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fafrd

Ideal space between heat deflector and pizza stone?

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I did my first pizza cook with a 1-1/2" space between 13-3/4" heat deflector and 14" pizza stone and top of pizza stone positioned 1-1/4" above the felt line (7-3/4" below bottom surface of dome).

 

At that position, crusts cooked well at 800F but toppings lagged, so I'm planning to add a second, larger heat deflector and raise the pizza stone higher into the dome (I've read that 3-4" above felt line is apparently ideal).

 

In planning for this, I've also seen that 1-1/4" to 1-1/2" is apparently the spacing needed between deflector and stone but would appreciate to know what spacing others have had success with when raising the pizza stone higher into the dome (especially for 700-90F pizza cooking).  With a double-layer of heat deflectors and the pizza stone raised higher into the dome, I'm supposing the 1-1/4" to 1-1/2" spacing needed when the heat deflector is right above the firebox may no longer be as strictly required...

 

Especially for any experienced pizza-kamado chefs cooking with pizza stone raised 3-4" (or even higher) into the dome, I'd appreciate a summary of:

 

-spacing between heat deflector and pizza stone

-height between top of pizza stone and bottom of dome

-pizza cooking temperature

 

Thanks in advance!

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Hello Fafrd, 

 

I cook on this pizza set up and get results I am quite happy with

IMG_0409.thumb.jpeg.5df0300663c7bdd31101365318c1c427.jpeg

I use 14 " stones and the  kiln blocks I use as spacers give me a 1 5/8" air space. The top surface of my pizza stone when the set up in in my Egg is about 1/4 inch above the felt. Actually from my perspective, as long as the top surface of your pizza stone is anywhere above the felt It just makes it easier to get your peal under a pie. 700 to 900 degrees is pretty hot. Most dough recipes are designed to be used at a specific temperature. The dough recipe I use is Ken Forkish's 24 to 48 hour pizza and is designed for around 500 to 550 degrees, although I usually cook at about 600 and like the results that temp gives. I am guessing your crust cooked quicker than the toppings because of the high temp you cooked your pies at. Remember in a kamado the heat comes from beneath the stone whereas in a pizza oven the heat comes from above as the fire curves with the ovens dome. My pizza cooks improved a lot when I started using actual stone temp rather than just the temp off my dome thermometer. When I started using a laser temp robe to measure my stone temp, I instantly started getting better results. Have fun. Pizza for me is a seemingly never ending quest, as I have been messing with both my set up and my dough recipe for quite some time.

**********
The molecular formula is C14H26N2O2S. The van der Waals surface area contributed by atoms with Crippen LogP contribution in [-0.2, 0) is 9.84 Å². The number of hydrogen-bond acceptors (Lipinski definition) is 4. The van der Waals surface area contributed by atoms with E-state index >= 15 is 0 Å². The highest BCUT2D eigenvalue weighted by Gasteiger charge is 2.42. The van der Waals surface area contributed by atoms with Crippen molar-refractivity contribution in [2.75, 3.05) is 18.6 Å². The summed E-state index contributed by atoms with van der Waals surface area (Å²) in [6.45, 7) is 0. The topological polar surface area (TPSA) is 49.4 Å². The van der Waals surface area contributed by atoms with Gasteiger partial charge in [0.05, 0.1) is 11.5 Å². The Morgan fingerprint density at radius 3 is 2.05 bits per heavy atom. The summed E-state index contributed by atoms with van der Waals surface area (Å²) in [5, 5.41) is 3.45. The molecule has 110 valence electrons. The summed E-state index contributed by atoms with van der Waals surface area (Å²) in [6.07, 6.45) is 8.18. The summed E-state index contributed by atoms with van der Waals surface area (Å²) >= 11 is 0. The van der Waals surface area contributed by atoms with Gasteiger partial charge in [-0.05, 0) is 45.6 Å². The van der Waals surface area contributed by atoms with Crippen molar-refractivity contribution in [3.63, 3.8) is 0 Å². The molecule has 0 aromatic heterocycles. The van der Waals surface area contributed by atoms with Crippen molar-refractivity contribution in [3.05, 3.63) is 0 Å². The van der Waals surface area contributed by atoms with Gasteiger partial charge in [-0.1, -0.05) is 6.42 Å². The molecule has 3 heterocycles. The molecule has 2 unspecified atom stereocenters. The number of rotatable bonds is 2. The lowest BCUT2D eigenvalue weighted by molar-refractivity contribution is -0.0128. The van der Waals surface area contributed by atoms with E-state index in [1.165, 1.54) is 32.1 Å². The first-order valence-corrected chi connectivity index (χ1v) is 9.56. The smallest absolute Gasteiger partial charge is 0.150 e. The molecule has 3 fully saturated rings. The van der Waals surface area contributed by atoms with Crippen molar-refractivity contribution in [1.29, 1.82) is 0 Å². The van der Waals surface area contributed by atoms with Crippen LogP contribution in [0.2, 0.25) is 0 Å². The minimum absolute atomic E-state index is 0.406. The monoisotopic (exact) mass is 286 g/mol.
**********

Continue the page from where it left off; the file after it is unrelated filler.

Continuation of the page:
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8 hours ago, keeperovdeflame said:

Hello Fafrd, 

 

I cook on this pizza set up and get results I am quite happy with

IMG_0409.thumb.jpeg.5df0300663c7bdd31101365318c1c427.jpeg

I use 14 " stones and the  kiln blocks I use as spacers give me a 1 5/8" air space. The top surface of my pizza stone when the set up in in my Egg is about 1/4 inch above the felt. Actually from my perspective, as long as the top surface of your pizza stone is anywhere above the felt It just makes it easier to get your peal under a pie. 700 to 900 degrees is pretty hot. Most dough recipes are designed to be used at a specific temperature. The dough recipe I use is Ken Forkish's 24 to 48 hour pizza and is designed for around 500 to 550 degrees, although I usually cook at about 600 and like the results that temp gives. I am guessing your crust cooked quicker than the toppings because of the high temp you cooked your pies at. Remember in a kamado the heat comes from beneath the stone whereas in a pizza oven the heat comes from above as the fire curves with the ovens dome. My pizza cooks improved a lot when I started using actual stone temp rather than just the temp off my dome thermometer. When I started using a laser temp robe to measure my stone temp, I instantly started getting better results. Have fun. Pizza for me is a seemingly never ending quest, as I have been messing with both my set up and my dough recipe for quite some time. 

 

Thanks for the response.  Is that metal grating under your head deflector a BGE accessory or aftermarket?

 

I used an IR thermometer to monitor all sorts of temps including center of pizza stone, outside of dome, outside of aluminum vent, and top inside of dome (less often due to heat loss).